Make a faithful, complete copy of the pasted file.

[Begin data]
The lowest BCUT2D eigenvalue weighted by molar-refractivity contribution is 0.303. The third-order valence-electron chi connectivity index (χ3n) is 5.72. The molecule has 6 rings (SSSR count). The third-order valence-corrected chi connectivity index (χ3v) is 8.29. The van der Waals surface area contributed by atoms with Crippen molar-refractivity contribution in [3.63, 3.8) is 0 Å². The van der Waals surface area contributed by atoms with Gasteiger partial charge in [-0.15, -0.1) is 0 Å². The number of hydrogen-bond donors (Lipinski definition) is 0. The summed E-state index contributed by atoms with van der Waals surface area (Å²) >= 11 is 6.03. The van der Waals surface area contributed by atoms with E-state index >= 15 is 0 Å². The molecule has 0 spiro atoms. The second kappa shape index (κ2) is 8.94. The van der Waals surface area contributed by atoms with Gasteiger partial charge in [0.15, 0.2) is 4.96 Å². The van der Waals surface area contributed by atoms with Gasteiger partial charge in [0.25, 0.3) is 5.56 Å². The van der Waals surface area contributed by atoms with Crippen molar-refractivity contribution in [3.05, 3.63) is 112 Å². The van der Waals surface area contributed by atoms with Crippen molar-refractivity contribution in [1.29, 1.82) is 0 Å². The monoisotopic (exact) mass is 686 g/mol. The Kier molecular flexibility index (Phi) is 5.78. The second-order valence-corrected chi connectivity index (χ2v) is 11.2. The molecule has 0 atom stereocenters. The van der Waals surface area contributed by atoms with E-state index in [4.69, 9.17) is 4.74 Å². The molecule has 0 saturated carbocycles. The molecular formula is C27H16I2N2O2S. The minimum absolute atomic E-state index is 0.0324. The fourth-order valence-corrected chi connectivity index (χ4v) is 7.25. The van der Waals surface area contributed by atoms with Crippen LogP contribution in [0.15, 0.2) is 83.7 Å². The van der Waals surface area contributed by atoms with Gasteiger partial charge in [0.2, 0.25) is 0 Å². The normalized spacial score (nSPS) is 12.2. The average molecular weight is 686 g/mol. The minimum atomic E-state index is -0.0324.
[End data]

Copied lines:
The lowest BCUT2D eigenvalue weighted by molar-refractivity contribution is 0.303. The third-order valence-electron chi connectivity index (χ3n) is 5.72. The molecule has 6 rings (SSSR count). The third-order valence-corrected chi connectivity index (χ3v) is 8.29. The van der Waals surface area contributed by atoms with Crippen molar-refractivity contribution in [3.63, 3.8) is 0 Å². The van der Waals surface area contributed by atoms with Gasteiger partial charge in [-0.15, -0.1) is 0 Å². The number of hydrogen-bond donors (Lipinski definition) is 0. The summed E-state index contributed by atoms with van der Waals surface area (Å²) >= 11 is 6.03. The van der Waals surface area contributed by atoms with E-state index >= 15 is 0 Å². The molecule has 0 spiro atoms. The second kappa shape index (κ2) is 8.94. The van der Waals surface area contributed by atoms with Gasteiger partial charge in [0.15, 0.2) is 4.96 Å². The van der Waals surface area contributed by atoms with Gasteiger partial charge in [0.25, 0.3) is 5.56 Å². The van der Waals surface area contributed by atoms with Crippen molar-refractivity contribution in [3.05, 3.63) is 112 Å². The van der Waals surface area contributed by atoms with Crippen molar-refractivity contribution in [1.29, 1.82) is 0 Å². The monoisotopic (exact) mass is 686 g/mol. The Kier molecular flexibility index (Phi) is 5.78. The second-order valence-corrected chi connectivity index (χ2v) is 11.2. The molecule has 0 atom stereocenters. The van der Waals surface area contributed by atoms with E-state index in [4.69, 9.17) is 4.74 Å². The molecule has 0 saturated carbocycles. The molecular formula is C27H16I2N2O2S. The minimum absolute atomic E-state index is 0.0324. The fourth-order valence-corrected chi connectivity index (χ4v) is 7.25. The van der Waals surface area contributed by atoms with Crippen LogP contribution in [0.15, 0.2) is 83.7 Å². The van der Waals surface area contributed by atoms with Gasteiger partial charge in [0.2, 0.25) is 0 Å². The normalized spacial score (nSPS) is 12.2. The average molecular weight is 686 g/mol. The minimum atomic E-state index is -0.0324.